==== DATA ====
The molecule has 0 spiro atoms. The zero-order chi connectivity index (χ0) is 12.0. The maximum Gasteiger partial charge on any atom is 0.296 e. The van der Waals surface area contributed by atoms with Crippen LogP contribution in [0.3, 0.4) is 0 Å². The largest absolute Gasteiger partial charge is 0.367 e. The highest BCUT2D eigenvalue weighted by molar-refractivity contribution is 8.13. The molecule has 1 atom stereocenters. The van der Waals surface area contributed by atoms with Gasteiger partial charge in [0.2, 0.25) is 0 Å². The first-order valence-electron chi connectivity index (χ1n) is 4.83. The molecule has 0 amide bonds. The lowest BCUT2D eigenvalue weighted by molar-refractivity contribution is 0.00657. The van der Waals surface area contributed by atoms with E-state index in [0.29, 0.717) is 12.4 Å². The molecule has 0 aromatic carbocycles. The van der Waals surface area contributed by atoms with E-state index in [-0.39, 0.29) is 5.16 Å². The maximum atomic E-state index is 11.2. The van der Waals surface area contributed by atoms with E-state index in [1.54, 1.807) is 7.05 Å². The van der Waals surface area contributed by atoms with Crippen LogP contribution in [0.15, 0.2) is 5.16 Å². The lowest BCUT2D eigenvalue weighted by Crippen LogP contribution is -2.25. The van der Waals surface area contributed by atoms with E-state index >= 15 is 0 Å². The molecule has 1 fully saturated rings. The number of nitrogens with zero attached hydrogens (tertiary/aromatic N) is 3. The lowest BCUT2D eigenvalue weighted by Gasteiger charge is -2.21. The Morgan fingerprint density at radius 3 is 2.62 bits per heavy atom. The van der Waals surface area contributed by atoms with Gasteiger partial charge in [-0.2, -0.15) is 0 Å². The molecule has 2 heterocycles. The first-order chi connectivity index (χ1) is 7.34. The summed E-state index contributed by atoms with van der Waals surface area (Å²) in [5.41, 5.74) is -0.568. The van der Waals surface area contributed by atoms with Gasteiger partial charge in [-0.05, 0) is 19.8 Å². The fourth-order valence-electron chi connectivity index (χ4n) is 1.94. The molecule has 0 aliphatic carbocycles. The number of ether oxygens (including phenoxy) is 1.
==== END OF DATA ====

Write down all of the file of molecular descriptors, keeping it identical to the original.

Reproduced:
The molecule has 0 spiro atoms. The zero-order chi connectivity index (χ0) is 12.0. The maximum Gasteiger partial charge on any atom is 0.296 e. The van der Waals surface area contributed by atoms with Crippen LogP contribution in [0.3, 0.4) is 0 Å². The largest absolute Gasteiger partial charge is 0.367 e. The highest BCUT2D eigenvalue weighted by molar-refractivity contribution is 8.13. The molecule has 1 atom stereocenters. The van der Waals surface area contributed by atoms with Gasteiger partial charge in [0.2, 0.25) is 0 Å². The first-order valence-electron chi connectivity index (χ1n) is 4.83. The molecule has 0 amide bonds. The lowest BCUT2D eigenvalue weighted by molar-refractivity contribution is 0.00657. The van der Waals surface area contributed by atoms with E-state index in [0.29, 0.717) is 12.4 Å². The molecule has 0 aromatic carbocycles. The van der Waals surface area contributed by atoms with E-state index in [-0.39, 0.29) is 5.16 Å². The maximum atomic E-state index is 11.2. The van der Waals surface area contributed by atoms with E-state index in [1.54, 1.807) is 7.05 Å². The van der Waals surface area contributed by atoms with Crippen LogP contribution in [0.15, 0.2) is 5.16 Å². The lowest BCUT2D eigenvalue weighted by Crippen LogP contribution is -2.25. The van der Waals surface area contributed by atoms with E-state index >= 15 is 0 Å². The molecule has 1 fully saturated rings. The number of nitrogens with zero attached hydrogens (tertiary/aromatic N) is 3. The lowest BCUT2D eigenvalue weighted by Gasteiger charge is -2.21. The Morgan fingerprint density at radius 3 is 2.62 bits per heavy atom. The van der Waals surface area contributed by atoms with Gasteiger partial charge in [-0.2, -0.15) is 0 Å². The molecule has 2 heterocycles. The first-order chi connectivity index (χ1) is 7.34. The summed E-state index contributed by atoms with van der Waals surface area (Å²) in [5.41, 5.74) is -0.568. The van der Waals surface area contributed by atoms with Gasteiger partial charge in [-0.05, 0) is 19.8 Å². The fourth-order valence-electron chi connectivity index (χ4n) is 1.94. The molecule has 0 aliphatic carbocycles. The number of ether oxygens (including phenoxy) is 1.